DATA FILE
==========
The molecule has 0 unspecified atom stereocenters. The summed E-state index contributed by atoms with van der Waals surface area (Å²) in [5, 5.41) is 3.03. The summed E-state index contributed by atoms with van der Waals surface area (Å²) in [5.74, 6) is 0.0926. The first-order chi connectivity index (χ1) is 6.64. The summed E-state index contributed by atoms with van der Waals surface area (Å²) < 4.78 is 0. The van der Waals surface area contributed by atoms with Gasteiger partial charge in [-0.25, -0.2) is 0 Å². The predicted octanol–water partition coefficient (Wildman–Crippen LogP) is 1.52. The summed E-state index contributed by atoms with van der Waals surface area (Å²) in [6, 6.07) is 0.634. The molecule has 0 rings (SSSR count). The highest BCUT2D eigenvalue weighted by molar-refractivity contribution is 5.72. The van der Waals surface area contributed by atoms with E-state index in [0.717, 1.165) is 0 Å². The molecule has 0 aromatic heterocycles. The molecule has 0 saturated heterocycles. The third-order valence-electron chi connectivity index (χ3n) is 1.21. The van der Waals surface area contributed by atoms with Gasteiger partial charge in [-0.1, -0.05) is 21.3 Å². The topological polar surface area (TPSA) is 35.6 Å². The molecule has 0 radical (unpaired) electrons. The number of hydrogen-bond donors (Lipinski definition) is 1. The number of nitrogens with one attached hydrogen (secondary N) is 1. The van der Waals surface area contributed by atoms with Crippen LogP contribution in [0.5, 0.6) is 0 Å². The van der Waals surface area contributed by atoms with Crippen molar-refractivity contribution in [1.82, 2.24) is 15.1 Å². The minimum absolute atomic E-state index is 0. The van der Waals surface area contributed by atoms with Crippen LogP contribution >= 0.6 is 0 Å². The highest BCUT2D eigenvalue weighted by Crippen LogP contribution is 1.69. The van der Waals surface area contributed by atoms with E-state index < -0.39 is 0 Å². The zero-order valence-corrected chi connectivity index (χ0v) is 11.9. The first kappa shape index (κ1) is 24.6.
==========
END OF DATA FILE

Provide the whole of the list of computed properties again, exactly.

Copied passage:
The molecule has 0 unspecified atom stereocenters. The summed E-state index contributed by atoms with van der Waals surface area (Å²) in [5, 5.41) is 3.03. The summed E-state index contributed by atoms with van der Waals surface area (Å²) in [5.74, 6) is 0.0926. The first-order chi connectivity index (χ1) is 6.64. The summed E-state index contributed by atoms with van der Waals surface area (Å²) < 4.78 is 0. The van der Waals surface area contributed by atoms with Gasteiger partial charge in [-0.25, -0.2) is 0 Å². The predicted octanol–water partition coefficient (Wildman–Crippen LogP) is 1.52. The summed E-state index contributed by atoms with van der Waals surface area (Å²) in [6, 6.07) is 0.634. The molecule has 0 rings (SSSR count). The highest BCUT2D eigenvalue weighted by molar-refractivity contribution is 5.72. The van der Waals surface area contributed by atoms with E-state index in [0.717, 1.165) is 0 Å². The molecule has 0 aromatic heterocycles. The molecule has 0 saturated heterocycles. The third-order valence-electron chi connectivity index (χ3n) is 1.21. The van der Waals surface area contributed by atoms with Gasteiger partial charge in [-0.1, -0.05) is 21.3 Å². The topological polar surface area (TPSA) is 35.6 Å². The molecule has 0 radical (unpaired) electrons. The number of hydrogen-bond donors (Lipinski definition) is 1. The number of nitrogens with one attached hydrogen (secondary N) is 1. The van der Waals surface area contributed by atoms with Crippen LogP contribution in [0.5, 0.6) is 0 Å². The van der Waals surface area contributed by atoms with Crippen molar-refractivity contribution in [1.82, 2.24) is 15.1 Å². The minimum absolute atomic E-state index is 0. The van der Waals surface area contributed by atoms with Crippen LogP contribution >= 0.6 is 0 Å². The highest BCUT2D eigenvalue weighted by Crippen LogP contribution is 1.69. The van der Waals surface area contributed by atoms with E-state index < -0.39 is 0 Å². The zero-order valence-corrected chi connectivity index (χ0v) is 11.9. The first kappa shape index (κ1) is 24.6.